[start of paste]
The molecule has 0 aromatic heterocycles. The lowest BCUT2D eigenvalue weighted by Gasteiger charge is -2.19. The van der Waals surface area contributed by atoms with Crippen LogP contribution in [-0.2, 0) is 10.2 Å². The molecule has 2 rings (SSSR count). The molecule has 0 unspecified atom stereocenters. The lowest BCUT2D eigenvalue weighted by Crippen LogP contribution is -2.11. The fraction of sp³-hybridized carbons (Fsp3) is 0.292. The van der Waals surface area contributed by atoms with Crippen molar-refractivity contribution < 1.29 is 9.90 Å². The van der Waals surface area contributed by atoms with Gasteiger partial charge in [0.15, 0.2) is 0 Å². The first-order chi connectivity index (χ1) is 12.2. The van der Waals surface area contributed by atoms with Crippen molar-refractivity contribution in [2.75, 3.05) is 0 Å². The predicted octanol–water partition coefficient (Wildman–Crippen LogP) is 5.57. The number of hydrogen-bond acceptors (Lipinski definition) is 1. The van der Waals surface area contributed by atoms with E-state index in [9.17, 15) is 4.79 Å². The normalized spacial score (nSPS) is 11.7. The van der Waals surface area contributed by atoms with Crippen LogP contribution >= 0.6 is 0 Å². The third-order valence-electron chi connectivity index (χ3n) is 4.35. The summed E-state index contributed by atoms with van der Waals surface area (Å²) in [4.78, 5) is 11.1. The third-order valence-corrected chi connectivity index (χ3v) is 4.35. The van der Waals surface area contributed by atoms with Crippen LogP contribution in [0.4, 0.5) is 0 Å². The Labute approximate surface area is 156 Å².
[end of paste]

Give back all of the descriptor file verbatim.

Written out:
The molecule has 0 aromatic heterocycles. The lowest BCUT2D eigenvalue weighted by Gasteiger charge is -2.19. The van der Waals surface area contributed by atoms with Crippen LogP contribution in [-0.2, 0) is 10.2 Å². The molecule has 2 rings (SSSR count). The molecule has 0 unspecified atom stereocenters. The lowest BCUT2D eigenvalue weighted by Crippen LogP contribution is -2.11. The fraction of sp³-hybridized carbons (Fsp3) is 0.292. The van der Waals surface area contributed by atoms with Crippen molar-refractivity contribution < 1.29 is 9.90 Å². The van der Waals surface area contributed by atoms with Gasteiger partial charge in [0.15, 0.2) is 0 Å². The first-order chi connectivity index (χ1) is 12.2. The van der Waals surface area contributed by atoms with Crippen molar-refractivity contribution in [2.75, 3.05) is 0 Å². The predicted octanol–water partition coefficient (Wildman–Crippen LogP) is 5.57. The number of hydrogen-bond acceptors (Lipinski definition) is 1. The van der Waals surface area contributed by atoms with E-state index in [9.17, 15) is 4.79 Å². The normalized spacial score (nSPS) is 11.7. The van der Waals surface area contributed by atoms with Crippen LogP contribution >= 0.6 is 0 Å². The third-order valence-electron chi connectivity index (χ3n) is 4.35. The summed E-state index contributed by atoms with van der Waals surface area (Å²) in [4.78, 5) is 11.1. The third-order valence-corrected chi connectivity index (χ3v) is 4.35. The van der Waals surface area contributed by atoms with Crippen LogP contribution in [0.4, 0.5) is 0 Å². The Labute approximate surface area is 156 Å².